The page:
Saturday, June 8, 2013

Mountains to Climb

Or, stepping out of the steppe (and into a wholly unfamiliar existence)

The other day, less than a week after my exciting 24-hour voyage back to good old Fairport, I did something totally new and, to be honest quite terrifying for me.  I attended a 5-year-old's birthday party with my husband and his son.  Apparently, this is a thing among the kids these days.  But rather than 10 screaming kindergartners running around some poor parent's backyard, with bursts of games, cake, and gift-opening mixed in, this particular instrument of parental torture was hosted at a place called Bounce-It-Out, which, as the name implies, is a warehouse full of various bounce houses and other climbing/jumping paraphernalia.  Waterboarding has nothing on the shrill ferocity of 15 kids who suddenly realize they're allowed to run around indoors.

But of course before we could actually attend said party, we first had to go buy a gift, which involved soliciting the dubious advice of our own little attendee.  Upon hearing of the fateful party and gift, I couldn't help but think of the musings of McSweeney's own Dr. Amy Fusselman on the subject of child gift-giving in her column, Birthday Parties Are Different Now.  Generosity, thy name is not kindergartner.  The boy was more concerned that his friend not receive something he himself did not already own, or that didn't fit some other arbitrary criteria he made up on the spot ("No, I don't want Christian to have a monster truck").  There is nothing children don't already have that they really want.  Or that doesn't cost more than what their parents have already spent on the party.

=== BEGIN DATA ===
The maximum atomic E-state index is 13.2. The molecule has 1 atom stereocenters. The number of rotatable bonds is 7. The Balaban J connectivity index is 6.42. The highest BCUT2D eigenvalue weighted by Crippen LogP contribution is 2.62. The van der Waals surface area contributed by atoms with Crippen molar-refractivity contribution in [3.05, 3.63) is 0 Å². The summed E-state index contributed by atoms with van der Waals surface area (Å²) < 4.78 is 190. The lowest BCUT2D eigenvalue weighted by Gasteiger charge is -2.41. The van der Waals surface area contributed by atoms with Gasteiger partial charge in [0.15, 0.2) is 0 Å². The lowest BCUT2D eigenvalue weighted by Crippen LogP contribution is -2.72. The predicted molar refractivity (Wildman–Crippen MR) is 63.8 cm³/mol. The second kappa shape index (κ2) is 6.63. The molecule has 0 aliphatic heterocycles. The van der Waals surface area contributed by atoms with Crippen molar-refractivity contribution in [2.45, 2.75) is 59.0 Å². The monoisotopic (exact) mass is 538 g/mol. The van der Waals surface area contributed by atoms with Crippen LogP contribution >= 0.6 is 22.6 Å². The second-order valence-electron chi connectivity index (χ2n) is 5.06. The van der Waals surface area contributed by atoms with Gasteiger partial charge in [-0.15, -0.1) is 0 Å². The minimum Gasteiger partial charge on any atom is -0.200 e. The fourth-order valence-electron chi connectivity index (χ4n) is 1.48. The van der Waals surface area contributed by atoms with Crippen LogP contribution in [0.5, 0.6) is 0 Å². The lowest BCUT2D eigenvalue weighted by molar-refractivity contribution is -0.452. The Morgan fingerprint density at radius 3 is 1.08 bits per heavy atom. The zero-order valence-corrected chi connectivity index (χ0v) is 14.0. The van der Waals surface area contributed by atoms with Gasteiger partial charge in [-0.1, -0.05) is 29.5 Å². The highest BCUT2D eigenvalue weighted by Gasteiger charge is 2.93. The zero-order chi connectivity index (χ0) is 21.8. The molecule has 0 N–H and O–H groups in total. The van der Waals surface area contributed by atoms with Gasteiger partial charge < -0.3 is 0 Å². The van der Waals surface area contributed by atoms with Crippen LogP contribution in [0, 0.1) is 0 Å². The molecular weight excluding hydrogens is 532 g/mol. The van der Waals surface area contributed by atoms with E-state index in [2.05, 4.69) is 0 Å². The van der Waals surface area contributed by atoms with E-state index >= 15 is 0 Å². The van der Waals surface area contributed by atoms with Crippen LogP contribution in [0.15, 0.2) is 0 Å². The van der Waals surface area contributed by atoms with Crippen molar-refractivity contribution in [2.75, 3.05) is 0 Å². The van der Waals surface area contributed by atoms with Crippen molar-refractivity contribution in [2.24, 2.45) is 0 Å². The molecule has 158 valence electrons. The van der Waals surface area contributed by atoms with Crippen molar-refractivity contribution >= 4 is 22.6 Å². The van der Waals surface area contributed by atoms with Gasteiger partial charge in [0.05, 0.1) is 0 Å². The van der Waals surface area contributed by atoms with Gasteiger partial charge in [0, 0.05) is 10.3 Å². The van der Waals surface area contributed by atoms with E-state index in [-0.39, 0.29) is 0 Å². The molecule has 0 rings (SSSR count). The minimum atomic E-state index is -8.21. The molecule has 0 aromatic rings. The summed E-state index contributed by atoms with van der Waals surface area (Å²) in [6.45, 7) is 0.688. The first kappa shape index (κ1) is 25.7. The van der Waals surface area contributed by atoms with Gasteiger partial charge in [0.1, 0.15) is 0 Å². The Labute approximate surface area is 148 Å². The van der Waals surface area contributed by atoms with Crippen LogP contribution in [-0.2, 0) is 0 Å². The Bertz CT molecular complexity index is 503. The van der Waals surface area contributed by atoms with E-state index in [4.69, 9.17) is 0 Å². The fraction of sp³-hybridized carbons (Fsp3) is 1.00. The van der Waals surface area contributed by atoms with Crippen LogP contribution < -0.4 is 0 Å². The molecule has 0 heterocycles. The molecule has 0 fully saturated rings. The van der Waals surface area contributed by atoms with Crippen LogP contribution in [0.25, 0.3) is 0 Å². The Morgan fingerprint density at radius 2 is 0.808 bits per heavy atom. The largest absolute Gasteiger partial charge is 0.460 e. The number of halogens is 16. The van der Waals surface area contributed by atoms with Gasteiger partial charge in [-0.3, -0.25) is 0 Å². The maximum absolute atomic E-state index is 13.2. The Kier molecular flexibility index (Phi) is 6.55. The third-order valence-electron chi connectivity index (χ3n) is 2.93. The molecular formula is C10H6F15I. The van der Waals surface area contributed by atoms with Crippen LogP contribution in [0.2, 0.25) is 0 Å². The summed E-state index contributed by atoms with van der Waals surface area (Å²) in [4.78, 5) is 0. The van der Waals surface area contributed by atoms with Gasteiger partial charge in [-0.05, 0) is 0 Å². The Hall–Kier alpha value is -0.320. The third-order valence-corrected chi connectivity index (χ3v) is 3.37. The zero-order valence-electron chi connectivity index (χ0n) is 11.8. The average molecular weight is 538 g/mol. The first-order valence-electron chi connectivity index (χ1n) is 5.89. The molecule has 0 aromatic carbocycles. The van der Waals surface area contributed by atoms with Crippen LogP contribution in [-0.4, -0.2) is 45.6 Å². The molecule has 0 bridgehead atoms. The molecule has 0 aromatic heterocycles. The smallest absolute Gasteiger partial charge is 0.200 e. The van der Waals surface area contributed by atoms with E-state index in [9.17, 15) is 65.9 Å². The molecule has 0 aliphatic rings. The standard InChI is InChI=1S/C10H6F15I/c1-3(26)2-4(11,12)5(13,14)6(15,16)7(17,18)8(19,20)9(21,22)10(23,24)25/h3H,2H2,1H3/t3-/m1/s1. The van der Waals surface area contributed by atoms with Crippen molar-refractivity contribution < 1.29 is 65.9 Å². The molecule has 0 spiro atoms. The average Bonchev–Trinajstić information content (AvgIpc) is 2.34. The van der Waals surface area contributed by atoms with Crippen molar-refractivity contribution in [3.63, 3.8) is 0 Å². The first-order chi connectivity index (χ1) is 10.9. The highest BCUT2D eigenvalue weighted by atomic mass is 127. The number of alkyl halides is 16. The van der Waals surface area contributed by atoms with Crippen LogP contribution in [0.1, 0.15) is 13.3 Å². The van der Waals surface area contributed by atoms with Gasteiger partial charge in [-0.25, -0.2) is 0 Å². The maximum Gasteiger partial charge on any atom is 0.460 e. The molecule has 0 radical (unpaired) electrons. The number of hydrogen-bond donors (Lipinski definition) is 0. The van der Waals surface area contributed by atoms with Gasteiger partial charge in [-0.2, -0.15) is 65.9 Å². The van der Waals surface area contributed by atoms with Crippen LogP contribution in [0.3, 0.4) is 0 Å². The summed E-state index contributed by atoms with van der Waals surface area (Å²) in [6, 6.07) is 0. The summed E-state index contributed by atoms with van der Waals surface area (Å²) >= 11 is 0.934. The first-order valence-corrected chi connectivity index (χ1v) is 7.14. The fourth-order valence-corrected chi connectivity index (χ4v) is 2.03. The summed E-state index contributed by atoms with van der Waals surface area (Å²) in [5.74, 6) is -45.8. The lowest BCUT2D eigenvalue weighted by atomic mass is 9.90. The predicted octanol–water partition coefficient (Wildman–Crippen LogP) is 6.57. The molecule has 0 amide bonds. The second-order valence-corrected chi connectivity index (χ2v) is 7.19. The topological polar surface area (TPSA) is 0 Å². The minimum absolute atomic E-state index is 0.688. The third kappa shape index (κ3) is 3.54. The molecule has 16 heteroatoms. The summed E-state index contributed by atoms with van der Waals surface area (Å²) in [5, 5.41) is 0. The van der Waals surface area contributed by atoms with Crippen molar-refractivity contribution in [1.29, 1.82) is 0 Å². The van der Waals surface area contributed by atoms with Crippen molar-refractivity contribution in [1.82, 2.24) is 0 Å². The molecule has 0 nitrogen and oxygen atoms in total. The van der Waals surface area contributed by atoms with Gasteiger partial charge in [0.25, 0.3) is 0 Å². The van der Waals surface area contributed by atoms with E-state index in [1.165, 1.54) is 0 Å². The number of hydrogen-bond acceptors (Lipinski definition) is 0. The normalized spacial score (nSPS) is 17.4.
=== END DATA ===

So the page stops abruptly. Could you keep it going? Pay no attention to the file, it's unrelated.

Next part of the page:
And of course, while the children run around and play games as though they've known each other forever (which, in their conception of time, they have) the parents who actually decided to stick around for the party mill about, each in their own little bubble of free space, rarely crossing orbits or making eye contact.  If they're anything like me—which is unlikely—they're all wondering what is going to go so wrong in the next 10-15 years that will turn these little social, semi-sociopathic, butterflies into the constrained social unicorns we all have become, and if it's really worth it.  Somehow I doubt that's what everyone else was actually thinking though.  As far as I can tell, alcohol was the popular subject parents broached when they did manage to utter a social word or two to each other.  Don't get me wrong, I agree wholeheartedly with them, but is a three-story-high, 170,000 square foot room full of air-inflated dirigibles really the venue for that kind of talk?

Possibly the biggest hit among party-goers was what they called an "indoor playground," but which for some reason reminded me of Rambo 4.  Maybe it was the dark, jungle-esque atmosphere of the bottom levels, and all the mesh netting everywhere.  And the screaming.  At least there were no flame throwers.  The other big attraction was the giant inflatable slide.  Over and over kids went up then down, up then down, up then down.  But ask them to take their clean laundry upstairs to their bedroom and suddenly they have lead feet.

I also got back just in time to catch the tail end of the school year.  Having grown up living out the "the country," I never got to experience that kind of school's out feeling you see on movies and tv shows where children, dismissed from class,  pack up their stuff and proceed to have all kinds of adventures walking home from school every day.  Where I come from, if you missed the bus, then you'd better home you run into someone going your way who has a car, because mom's working til 6 and otherwise you get to hang out in the school lobby til she comes to get you.  Here, the young one takes the bus in the morning but, living 1/4 mile from the school we have have the option of walking him in if we want, and we walk up to get him after school (except in the case of the kind of rainstorms that wash small animals down the streets).  And I say up because the school somehow manages to be built upon the only hill in the entire village, and yet still only 1/4 mile away.  I feel like an astronaut just returned to earth every time I try to climb that hill and realize that my steppe-atrophied legs an barely get me there.

I guess I've got a long way to go before I feel comfortable doing this kind of thing.  How far to Astana?

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